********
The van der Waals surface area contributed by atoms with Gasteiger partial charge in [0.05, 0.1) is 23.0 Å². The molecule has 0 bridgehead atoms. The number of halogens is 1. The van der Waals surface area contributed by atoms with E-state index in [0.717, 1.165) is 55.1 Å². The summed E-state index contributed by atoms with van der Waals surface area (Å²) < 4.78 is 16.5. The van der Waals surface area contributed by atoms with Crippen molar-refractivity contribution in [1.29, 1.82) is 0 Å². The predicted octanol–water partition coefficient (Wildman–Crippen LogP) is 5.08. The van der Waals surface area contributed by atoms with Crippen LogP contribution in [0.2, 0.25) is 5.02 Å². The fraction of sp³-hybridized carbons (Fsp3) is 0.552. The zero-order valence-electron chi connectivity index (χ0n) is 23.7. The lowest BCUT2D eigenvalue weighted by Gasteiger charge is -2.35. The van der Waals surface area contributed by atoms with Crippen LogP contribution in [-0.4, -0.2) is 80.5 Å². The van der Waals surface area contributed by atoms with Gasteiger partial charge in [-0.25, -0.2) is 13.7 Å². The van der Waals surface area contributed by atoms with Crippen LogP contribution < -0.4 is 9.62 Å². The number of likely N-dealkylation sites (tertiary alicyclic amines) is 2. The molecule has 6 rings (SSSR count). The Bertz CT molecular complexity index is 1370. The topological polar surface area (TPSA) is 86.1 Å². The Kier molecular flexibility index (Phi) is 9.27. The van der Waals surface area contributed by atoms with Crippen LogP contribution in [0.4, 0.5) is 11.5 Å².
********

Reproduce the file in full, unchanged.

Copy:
The van der Waals surface area contributed by atoms with Gasteiger partial charge in [0.05, 0.1) is 23.0 Å². The molecule has 0 bridgehead atoms. The number of halogens is 1. The van der Waals surface area contributed by atoms with E-state index in [0.717, 1.165) is 55.1 Å². The summed E-state index contributed by atoms with van der Waals surface area (Å²) < 4.78 is 16.5. The van der Waals surface area contributed by atoms with Crippen molar-refractivity contribution in [1.29, 1.82) is 0 Å². The predicted octanol–water partition coefficient (Wildman–Crippen LogP) is 5.08. The van der Waals surface area contributed by atoms with Crippen LogP contribution in [0.2, 0.25) is 5.02 Å². The fraction of sp³-hybridized carbons (Fsp3) is 0.552. The zero-order valence-electron chi connectivity index (χ0n) is 23.7. The lowest BCUT2D eigenvalue weighted by Gasteiger charge is -2.35. The van der Waals surface area contributed by atoms with Crippen LogP contribution in [-0.4, -0.2) is 80.5 Å². The van der Waals surface area contributed by atoms with Gasteiger partial charge in [-0.25, -0.2) is 13.7 Å². The van der Waals surface area contributed by atoms with Crippen LogP contribution < -0.4 is 9.62 Å². The number of likely N-dealkylation sites (tertiary alicyclic amines) is 2. The molecule has 6 rings (SSSR count). The Bertz CT molecular complexity index is 1370. The topological polar surface area (TPSA) is 86.1 Å². The Kier molecular flexibility index (Phi) is 9.27. The van der Waals surface area contributed by atoms with Crippen LogP contribution in [0.4, 0.5) is 11.5 Å².